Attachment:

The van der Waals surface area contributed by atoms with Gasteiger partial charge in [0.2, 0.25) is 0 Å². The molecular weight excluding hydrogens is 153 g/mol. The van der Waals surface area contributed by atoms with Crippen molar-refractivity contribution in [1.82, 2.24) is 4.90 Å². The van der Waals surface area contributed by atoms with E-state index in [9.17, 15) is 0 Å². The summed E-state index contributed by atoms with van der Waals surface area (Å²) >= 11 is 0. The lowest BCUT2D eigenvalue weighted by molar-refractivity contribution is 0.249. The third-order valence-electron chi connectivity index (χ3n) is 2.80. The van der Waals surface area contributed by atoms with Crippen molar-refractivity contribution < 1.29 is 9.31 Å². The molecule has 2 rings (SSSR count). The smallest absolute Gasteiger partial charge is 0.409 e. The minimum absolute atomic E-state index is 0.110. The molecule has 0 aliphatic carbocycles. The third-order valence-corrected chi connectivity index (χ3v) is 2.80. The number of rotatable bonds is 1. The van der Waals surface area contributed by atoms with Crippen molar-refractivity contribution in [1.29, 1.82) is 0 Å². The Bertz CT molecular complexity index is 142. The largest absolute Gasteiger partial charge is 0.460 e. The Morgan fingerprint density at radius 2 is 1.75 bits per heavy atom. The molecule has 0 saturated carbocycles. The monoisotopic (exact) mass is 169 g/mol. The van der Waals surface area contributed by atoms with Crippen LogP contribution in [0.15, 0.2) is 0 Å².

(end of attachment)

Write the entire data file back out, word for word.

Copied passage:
The van der Waals surface area contributed by atoms with Gasteiger partial charge in [0.2, 0.25) is 0 Å². The molecular weight excluding hydrogens is 153 g/mol. The van der Waals surface area contributed by atoms with Crippen molar-refractivity contribution in [1.82, 2.24) is 4.90 Å². The van der Waals surface area contributed by atoms with E-state index in [9.17, 15) is 0 Å². The summed E-state index contributed by atoms with van der Waals surface area (Å²) >= 11 is 0. The lowest BCUT2D eigenvalue weighted by molar-refractivity contribution is 0.249. The third-order valence-electron chi connectivity index (χ3n) is 2.80. The van der Waals surface area contributed by atoms with Crippen molar-refractivity contribution < 1.29 is 9.31 Å². The molecule has 2 rings (SSSR count). The smallest absolute Gasteiger partial charge is 0.409 e. The minimum absolute atomic E-state index is 0.110. The molecule has 0 aliphatic carbocycles. The third-order valence-corrected chi connectivity index (χ3v) is 2.80. The number of rotatable bonds is 1. The van der Waals surface area contributed by atoms with Crippen molar-refractivity contribution in [1.29, 1.82) is 0 Å². The Bertz CT molecular complexity index is 142. The largest absolute Gasteiger partial charge is 0.460 e. The Morgan fingerprint density at radius 2 is 1.75 bits per heavy atom. The molecule has 0 saturated carbocycles. The monoisotopic (exact) mass is 169 g/mol. The van der Waals surface area contributed by atoms with Crippen LogP contribution in [0.15, 0.2) is 0 Å².